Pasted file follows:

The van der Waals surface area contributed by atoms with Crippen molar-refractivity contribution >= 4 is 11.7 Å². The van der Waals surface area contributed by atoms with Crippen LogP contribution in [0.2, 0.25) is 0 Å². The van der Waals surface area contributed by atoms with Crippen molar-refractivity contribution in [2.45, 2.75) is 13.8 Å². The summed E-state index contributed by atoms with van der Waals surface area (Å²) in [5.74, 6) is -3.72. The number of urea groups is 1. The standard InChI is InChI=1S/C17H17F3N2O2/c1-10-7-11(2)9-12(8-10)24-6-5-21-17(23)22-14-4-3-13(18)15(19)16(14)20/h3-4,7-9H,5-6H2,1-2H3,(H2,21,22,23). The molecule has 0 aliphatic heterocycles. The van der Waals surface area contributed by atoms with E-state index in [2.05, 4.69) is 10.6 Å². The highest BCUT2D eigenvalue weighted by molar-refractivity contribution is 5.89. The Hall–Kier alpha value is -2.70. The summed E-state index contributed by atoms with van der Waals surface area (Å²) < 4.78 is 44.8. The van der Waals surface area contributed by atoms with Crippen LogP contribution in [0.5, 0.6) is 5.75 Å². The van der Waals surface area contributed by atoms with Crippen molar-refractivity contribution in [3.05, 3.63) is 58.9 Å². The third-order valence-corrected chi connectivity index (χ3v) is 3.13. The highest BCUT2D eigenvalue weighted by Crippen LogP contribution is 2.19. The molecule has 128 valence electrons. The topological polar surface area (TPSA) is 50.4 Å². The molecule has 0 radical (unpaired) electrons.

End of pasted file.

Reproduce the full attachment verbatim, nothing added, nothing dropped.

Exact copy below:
The van der Waals surface area contributed by atoms with Crippen molar-refractivity contribution >= 4 is 11.7 Å². The van der Waals surface area contributed by atoms with Crippen LogP contribution in [0.2, 0.25) is 0 Å². The van der Waals surface area contributed by atoms with Crippen molar-refractivity contribution in [2.45, 2.75) is 13.8 Å². The summed E-state index contributed by atoms with van der Waals surface area (Å²) in [5.74, 6) is -3.72. The number of urea groups is 1. The standard InChI is InChI=1S/C17H17F3N2O2/c1-10-7-11(2)9-12(8-10)24-6-5-21-17(23)22-14-4-3-13(18)15(19)16(14)20/h3-4,7-9H,5-6H2,1-2H3,(H2,21,22,23). The molecule has 0 aliphatic heterocycles. The van der Waals surface area contributed by atoms with E-state index in [2.05, 4.69) is 10.6 Å². The highest BCUT2D eigenvalue weighted by molar-refractivity contribution is 5.89. The Hall–Kier alpha value is -2.70. The summed E-state index contributed by atoms with van der Waals surface area (Å²) < 4.78 is 44.8. The van der Waals surface area contributed by atoms with Crippen LogP contribution in [0.5, 0.6) is 5.75 Å². The van der Waals surface area contributed by atoms with Crippen molar-refractivity contribution in [3.05, 3.63) is 58.9 Å². The third-order valence-corrected chi connectivity index (χ3v) is 3.13. The highest BCUT2D eigenvalue weighted by Crippen LogP contribution is 2.19. The molecule has 128 valence electrons. The topological polar surface area (TPSA) is 50.4 Å². The molecule has 0 radical (unpaired) electrons.